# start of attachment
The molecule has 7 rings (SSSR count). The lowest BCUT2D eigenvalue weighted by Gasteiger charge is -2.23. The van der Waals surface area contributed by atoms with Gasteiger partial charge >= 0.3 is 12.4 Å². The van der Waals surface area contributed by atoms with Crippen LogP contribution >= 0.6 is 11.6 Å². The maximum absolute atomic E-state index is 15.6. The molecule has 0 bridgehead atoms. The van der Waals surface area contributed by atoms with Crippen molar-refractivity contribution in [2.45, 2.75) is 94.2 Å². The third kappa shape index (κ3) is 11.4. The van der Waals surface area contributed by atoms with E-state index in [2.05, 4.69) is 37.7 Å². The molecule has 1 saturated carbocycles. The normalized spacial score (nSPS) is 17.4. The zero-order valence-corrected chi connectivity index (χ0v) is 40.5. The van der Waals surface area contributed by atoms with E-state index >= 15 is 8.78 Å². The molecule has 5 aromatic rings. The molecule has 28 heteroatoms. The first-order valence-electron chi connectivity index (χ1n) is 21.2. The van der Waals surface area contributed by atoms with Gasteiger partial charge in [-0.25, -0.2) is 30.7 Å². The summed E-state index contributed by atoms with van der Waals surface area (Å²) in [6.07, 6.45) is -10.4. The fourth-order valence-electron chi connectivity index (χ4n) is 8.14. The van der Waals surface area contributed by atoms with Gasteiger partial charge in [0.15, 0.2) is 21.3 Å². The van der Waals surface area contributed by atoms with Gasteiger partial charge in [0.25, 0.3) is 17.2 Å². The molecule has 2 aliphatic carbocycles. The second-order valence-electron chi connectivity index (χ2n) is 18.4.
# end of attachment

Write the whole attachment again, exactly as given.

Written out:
The molecule has 7 rings (SSSR count). The lowest BCUT2D eigenvalue weighted by Gasteiger charge is -2.23. The van der Waals surface area contributed by atoms with Gasteiger partial charge >= 0.3 is 12.4 Å². The van der Waals surface area contributed by atoms with Crippen LogP contribution >= 0.6 is 11.6 Å². The maximum absolute atomic E-state index is 15.6. The molecule has 0 bridgehead atoms. The van der Waals surface area contributed by atoms with Crippen molar-refractivity contribution in [2.45, 2.75) is 94.2 Å². The third kappa shape index (κ3) is 11.4. The van der Waals surface area contributed by atoms with E-state index in [2.05, 4.69) is 37.7 Å². The molecule has 1 saturated carbocycles. The normalized spacial score (nSPS) is 17.4. The zero-order valence-corrected chi connectivity index (χ0v) is 40.5. The van der Waals surface area contributed by atoms with E-state index >= 15 is 8.78 Å². The molecule has 5 aromatic rings. The molecule has 28 heteroatoms. The first-order valence-electron chi connectivity index (χ1n) is 21.2. The van der Waals surface area contributed by atoms with Gasteiger partial charge in [-0.25, -0.2) is 30.7 Å². The summed E-state index contributed by atoms with van der Waals surface area (Å²) in [6.07, 6.45) is -10.4. The fourth-order valence-electron chi connectivity index (χ4n) is 8.14. The van der Waals surface area contributed by atoms with Gasteiger partial charge in [0.15, 0.2) is 21.3 Å². The van der Waals surface area contributed by atoms with Gasteiger partial charge in [0.25, 0.3) is 17.2 Å². The molecule has 2 aliphatic carbocycles. The second-order valence-electron chi connectivity index (χ2n) is 18.4.